Tel Aviv was the final stop on our tour. During the morning we visited the Jaffa Institute, an impressive non-profit organization that does its best to support at-risk youth, and poor and underserved populations in the greater Tel Aviv area. The Jaffa Institute’s spokesman was Mitch Chupak, a lovely man who, even though he has been an Israeli for almost 40 years, has a Bronx accent so pronounced that some expert could probably identify which block in the Bronx Mitch grew up on. We helped out by moving cartons of food that they were preparing for distribution to needy families.
We then enjoyed a lunch break in Jaffa. This ancient port commands a view northwards up the Mediterranean coast, taking in the sprawl and ever-heightening skyline of metropolitan Tel Aviv. Tel Aviv celebrated its 100th anniversary in 2009; it was founded by Jewish pioneers who wanted to move out of the confines of Old Jaffa. There is a famous photograph of these founders standing on the sand dunes of their future city as they choose building plots by lottery. Today a metropolis covers every trace of those dunes.
Our next stop was Independence Hall. Israel’s Independence Hall occupies the former home of Meir Dizengoff, one of those founders standing in that 1909 photograph. Dizengoff was the first mayor of Tel Aviv. After his retirement, he donated his home to be the first art museum in this young city. On May 14, 1948, the art gallery was hastily transformed into a meeting hall. Standing at the podium that day, David Ben-Gurion announced the creation of the State of Israel. The Declaration of Independence was then signed in that room, which henceforth was known as Independence Hall. The museum guide set the stage for us, and we listened to the famous tape recording of David Ben-Gurion’s declaration, and then we all stood and sang with the scratchy recording of the assembly singing Hatikvah, the Israeli national anthem: “We have not lost our hope, our hope of 2000 years, to be a free people in our own land, the land of Zion and Jerusalem.” And despite all of the problems and dangers and uncertainties, here we are.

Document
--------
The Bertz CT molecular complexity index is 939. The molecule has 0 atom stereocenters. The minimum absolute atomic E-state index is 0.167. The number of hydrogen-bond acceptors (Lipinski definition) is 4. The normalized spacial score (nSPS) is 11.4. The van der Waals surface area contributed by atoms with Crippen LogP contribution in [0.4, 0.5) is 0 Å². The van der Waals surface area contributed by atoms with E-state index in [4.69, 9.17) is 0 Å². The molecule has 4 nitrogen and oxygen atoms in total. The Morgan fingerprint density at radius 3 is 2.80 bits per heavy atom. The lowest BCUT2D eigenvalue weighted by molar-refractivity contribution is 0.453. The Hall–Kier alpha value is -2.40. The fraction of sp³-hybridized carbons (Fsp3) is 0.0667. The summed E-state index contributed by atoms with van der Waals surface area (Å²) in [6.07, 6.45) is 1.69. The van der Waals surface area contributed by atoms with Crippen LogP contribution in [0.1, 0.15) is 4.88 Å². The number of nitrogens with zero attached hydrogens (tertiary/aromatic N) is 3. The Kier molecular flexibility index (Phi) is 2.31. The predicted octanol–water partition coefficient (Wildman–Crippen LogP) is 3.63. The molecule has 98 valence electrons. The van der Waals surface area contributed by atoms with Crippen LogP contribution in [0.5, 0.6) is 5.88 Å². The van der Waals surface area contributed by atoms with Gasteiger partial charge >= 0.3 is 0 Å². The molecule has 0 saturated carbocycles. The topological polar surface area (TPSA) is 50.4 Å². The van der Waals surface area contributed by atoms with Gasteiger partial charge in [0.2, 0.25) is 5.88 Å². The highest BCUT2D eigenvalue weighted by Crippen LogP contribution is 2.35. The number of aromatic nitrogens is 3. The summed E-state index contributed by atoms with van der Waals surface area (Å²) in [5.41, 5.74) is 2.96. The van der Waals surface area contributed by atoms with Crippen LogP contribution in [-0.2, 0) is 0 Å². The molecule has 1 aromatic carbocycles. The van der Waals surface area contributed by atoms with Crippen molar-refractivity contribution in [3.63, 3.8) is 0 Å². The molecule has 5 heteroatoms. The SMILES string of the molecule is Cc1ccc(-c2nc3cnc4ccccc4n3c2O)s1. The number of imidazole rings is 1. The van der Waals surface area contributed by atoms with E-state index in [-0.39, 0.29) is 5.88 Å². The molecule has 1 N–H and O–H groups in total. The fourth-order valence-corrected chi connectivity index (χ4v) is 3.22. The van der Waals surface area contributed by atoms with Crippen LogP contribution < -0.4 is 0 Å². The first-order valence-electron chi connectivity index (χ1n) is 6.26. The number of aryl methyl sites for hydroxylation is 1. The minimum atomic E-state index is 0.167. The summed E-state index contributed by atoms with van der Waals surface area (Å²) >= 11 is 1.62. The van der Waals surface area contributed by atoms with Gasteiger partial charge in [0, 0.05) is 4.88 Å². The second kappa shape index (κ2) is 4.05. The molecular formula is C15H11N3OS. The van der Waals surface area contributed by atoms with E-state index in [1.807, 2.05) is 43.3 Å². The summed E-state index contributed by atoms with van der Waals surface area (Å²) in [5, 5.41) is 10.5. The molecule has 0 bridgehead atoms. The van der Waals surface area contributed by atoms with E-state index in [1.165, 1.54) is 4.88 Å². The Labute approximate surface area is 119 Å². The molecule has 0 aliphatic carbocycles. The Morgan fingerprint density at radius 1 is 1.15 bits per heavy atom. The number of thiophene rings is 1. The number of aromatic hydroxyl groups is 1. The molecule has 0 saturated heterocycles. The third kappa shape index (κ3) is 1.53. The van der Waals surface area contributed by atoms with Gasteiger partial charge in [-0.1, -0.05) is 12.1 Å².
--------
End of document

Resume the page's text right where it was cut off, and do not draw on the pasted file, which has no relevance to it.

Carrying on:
It was time for dinner before heading to the airport, but first we had an unplanned detour. One of our first-time Israel travelers, Kay Marmorek, knew that she had a prominent Zionist ancestor named Alexander Marmorek, who had a street named after him in Tel Aviv. We all agreed that we needed to find Marmorek Street so that Kay could get a photo of herself standing under the street sign. Marmorek Street, it turns out, is a major thoroughfare. Dudu found the first place where he could pull over without blocking traffic, and Kay grabbed Steve Pittelman and asked him to take her photo. They hopped off the bus. A minute later they climbed back on the bus…with Luke Brenowitz! Luke Brenowitz is the older son of Nathan Brenowitz and Laurie Schwartz, the founders of the Woodstock Jewish Congregation. Luke was the impetus for the founding of the WJC – his parents wanted a place in Woodstock where he could become Bar Mitzvah. Nathan and Laurie succeeded beyond their wildest dreams in imparting a Jewish identity to Luke. Luke recently finished his Masters in Middle Eastern Studies at Tel Aviv University, and is moving back to New York soon.
So, the miracle: out of every street in Tel Aviv, we were looking for Marmorek Street. Out of the full length of Marmorek Street, we pulled over in front of the café in which Luke was sitting. Out of the 30 people on the bus that Kay could have chosen, Luke would have recognized only 3, Steve and Elise Pittelman and myself. Kay chose Steve, who is a founding member of the congregation, and whom Luke has known his whole life. When Luke climbed on the bus, I hugged him and didn’t want to let him go. He felt to me like our lucky talisman, the embodiment of why the WJC came into being, fulfilled now on a street corner in Tel Aviv. As the Kabbalah teaches, everything is imbued with purpose; life is an unfolding tapestry, and each of our lives is a purposeful thread in the pattern. On Marmorek Street that evening we were graced with a glimpse of the Mystery that weaves our lives together. In that moment, at the culmination of our journey, the Woodstock Jewish Congregation and the Land of Israel twined together and our hearts were entwined as well.
Wishing you all miraculous moments,
Rabbi Jonathan Kligler